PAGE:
Many a comic book reader was sucked into superhero comics, or any comics, by the compelling stories of one writer: Dennis “Denny” O’Neil, who passed away Thursday, June 11, fifty years after the publication of his most celebrated work. O’Neil created some of the most admired tales of our favorite superheroes. His stories ushered in an entirely new, modern era of comic books that historians refer to as the Bronze Age of comics (following on the heels of the Golden Age that introduced the first superhero books with Superman in 1938, followed by the Silver Age in 1956, which gave us new sci-fi and space fantasy stories by the likes of Jack Kirby and Stan Lee). The Bronze Age began with the “Hard-Traveling Heroes” story arc (illustrated by Neal Adams) that forever re-defined Green Lantern Hal Jordan, Oliver Queen’s Green Arrow, and Dinah Lance’s Black Canary. But it would be looked back on as much more than that.
It helps to know that the Golden Age superheroes fought off the obvious villains of real-life as well as fictional foes. It made sense, in part to help sell war bonds, for Superman, Captain Marvel, and Captain America to motivate (and cheer up) soldiers (many barely adults themselves) and kids alike, sometimes by defeating Hitler himself. The mainstream Silver Age moved more toward fantasy, but as the Vietnam War churned on the villainy in comics needed a second look. Rooting out villains–and distinguishing good from bad–wasn’t always so clear-cut.
Grab any comic book history book for the full story, but all you need to begin to see the vision of Denny O’Neil is to pick up a copy of that O’Neil and Adams’ “Hard Traveling Heroes” arc (available in numerous reprints and collected editions at your local comic shop), commencing with Green Lantern Issue #76, the 1970 cross-titled Green Lantern/Green Arrow issue titled “No Evil Shall Escape My Sight!”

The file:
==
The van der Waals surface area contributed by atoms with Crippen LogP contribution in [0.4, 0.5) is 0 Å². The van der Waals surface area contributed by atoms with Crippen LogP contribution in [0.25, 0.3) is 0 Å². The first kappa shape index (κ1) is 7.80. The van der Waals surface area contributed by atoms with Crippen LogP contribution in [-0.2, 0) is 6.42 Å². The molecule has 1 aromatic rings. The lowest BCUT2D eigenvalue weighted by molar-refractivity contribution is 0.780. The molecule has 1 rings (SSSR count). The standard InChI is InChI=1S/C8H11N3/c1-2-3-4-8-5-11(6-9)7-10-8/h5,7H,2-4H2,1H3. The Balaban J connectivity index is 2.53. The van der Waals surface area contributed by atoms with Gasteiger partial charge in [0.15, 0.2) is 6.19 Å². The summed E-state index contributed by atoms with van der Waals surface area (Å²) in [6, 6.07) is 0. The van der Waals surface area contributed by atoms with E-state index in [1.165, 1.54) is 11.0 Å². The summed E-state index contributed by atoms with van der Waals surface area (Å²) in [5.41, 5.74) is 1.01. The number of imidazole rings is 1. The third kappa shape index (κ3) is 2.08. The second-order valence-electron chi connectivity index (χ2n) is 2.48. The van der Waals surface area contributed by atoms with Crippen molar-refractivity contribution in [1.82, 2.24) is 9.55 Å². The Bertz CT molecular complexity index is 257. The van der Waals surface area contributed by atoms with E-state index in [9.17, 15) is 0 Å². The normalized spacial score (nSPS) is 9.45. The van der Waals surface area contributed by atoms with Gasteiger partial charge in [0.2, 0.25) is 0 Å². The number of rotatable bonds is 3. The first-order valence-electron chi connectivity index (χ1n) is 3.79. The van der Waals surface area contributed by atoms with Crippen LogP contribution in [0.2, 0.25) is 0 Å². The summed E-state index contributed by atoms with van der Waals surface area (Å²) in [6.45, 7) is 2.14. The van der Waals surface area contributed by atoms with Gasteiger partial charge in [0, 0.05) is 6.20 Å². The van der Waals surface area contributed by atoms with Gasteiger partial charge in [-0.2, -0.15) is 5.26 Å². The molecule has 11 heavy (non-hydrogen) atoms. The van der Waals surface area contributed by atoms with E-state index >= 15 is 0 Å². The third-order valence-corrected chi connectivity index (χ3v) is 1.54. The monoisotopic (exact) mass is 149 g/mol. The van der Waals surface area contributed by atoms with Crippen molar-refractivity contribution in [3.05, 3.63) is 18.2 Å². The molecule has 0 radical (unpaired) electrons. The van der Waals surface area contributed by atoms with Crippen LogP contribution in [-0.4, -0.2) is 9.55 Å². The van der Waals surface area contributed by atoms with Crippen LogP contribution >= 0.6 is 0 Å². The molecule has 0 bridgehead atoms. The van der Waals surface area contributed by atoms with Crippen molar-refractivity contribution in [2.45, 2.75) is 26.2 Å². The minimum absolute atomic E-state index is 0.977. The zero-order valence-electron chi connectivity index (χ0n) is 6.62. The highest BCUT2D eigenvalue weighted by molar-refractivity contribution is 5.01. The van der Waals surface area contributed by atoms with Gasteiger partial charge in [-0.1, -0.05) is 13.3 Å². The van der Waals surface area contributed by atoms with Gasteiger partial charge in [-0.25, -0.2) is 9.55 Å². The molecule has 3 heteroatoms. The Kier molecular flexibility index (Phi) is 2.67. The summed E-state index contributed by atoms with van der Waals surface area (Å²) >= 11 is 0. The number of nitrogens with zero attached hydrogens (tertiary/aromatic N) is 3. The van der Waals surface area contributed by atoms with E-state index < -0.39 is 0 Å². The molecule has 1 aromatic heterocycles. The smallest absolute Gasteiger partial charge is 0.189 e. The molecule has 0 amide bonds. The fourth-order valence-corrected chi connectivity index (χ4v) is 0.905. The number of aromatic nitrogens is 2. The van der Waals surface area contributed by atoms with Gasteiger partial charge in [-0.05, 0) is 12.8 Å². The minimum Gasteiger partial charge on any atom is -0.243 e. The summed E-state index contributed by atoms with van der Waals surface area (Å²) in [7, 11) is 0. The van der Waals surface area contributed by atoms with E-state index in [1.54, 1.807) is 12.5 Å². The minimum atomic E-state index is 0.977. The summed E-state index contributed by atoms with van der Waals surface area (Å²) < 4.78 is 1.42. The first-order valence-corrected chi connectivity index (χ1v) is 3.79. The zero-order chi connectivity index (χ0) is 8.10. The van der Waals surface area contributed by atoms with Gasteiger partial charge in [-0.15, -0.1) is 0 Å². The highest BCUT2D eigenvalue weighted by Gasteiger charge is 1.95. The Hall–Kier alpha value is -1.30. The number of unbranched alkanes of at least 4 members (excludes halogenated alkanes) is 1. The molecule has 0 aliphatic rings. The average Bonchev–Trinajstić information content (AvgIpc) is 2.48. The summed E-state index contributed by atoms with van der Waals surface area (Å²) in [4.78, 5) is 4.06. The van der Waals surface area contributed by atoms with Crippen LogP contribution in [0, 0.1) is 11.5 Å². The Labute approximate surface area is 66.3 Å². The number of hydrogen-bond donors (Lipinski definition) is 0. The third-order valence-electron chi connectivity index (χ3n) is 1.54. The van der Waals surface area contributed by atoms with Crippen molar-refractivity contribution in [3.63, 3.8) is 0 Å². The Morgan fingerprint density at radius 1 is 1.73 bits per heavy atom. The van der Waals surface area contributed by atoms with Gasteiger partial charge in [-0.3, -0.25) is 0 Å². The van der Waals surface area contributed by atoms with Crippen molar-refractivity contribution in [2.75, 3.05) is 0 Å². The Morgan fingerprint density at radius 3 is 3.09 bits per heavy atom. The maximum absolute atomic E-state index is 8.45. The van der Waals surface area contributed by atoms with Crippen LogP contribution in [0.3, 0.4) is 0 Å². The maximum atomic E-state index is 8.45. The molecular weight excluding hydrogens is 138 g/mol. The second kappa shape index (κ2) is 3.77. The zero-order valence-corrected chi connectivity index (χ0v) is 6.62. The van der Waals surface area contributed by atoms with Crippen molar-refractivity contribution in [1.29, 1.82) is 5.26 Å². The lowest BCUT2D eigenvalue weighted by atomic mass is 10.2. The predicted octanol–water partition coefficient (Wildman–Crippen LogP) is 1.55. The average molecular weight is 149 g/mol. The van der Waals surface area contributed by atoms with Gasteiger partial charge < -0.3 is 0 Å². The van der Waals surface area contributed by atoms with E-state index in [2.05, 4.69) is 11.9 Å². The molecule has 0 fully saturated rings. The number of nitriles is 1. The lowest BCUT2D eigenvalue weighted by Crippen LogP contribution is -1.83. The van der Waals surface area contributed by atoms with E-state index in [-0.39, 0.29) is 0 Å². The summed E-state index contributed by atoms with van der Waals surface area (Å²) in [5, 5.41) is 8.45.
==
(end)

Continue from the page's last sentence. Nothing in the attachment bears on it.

Green Lantern, often a parallel for Superman and his cold brand of carrying out black and white justice, is approaching a scene outside dilapidated tenements in an inner city neighborhood. A “thug” is stealing money from an older man to pay bills. Green Lantern aka Hal Jordan turns his attention to the thief, but the crowd will not support his brand of justice. Here’s how the story unfolded:
Not one to take events at face value, Oliver investigates further and learns the truth.
And O’Neil succinctly lays out the issue in the few words of a black man on the street…
“My take on Green Lantern was, he was a kind of cop,” O’Neil would later say. “I mean, he wore a uniform, he did what he was told, he answered to bosses.” O’Neil brought in Green Arrow Oliver Queen and later Oliver’s girlfriend Dinah Lance aka Black Canary and the trio began a road trip across America over the next year, advocating social change and fixing America’s problems one town at a time. (the original Green Lantern 76 is a highly sought-after issue today, fetching thousands of dollars in mint condition).
The short series-within-a-series peaked with Issues 85-86, when O’Neil then introduced drug addiction (to the surprise of many) as the next big topic for comic readers to mull over. In one short series comics changed from the clean-cut comics of the Dennis the Menace era to the beginnings of modern comics that would later usher in a dark brooding Batman in the 1980s Dark Knight Returns mini-series.
The comics community–and readers–owe much to this accomplished and beloved writer.
C.J. Bunce / Editor / borg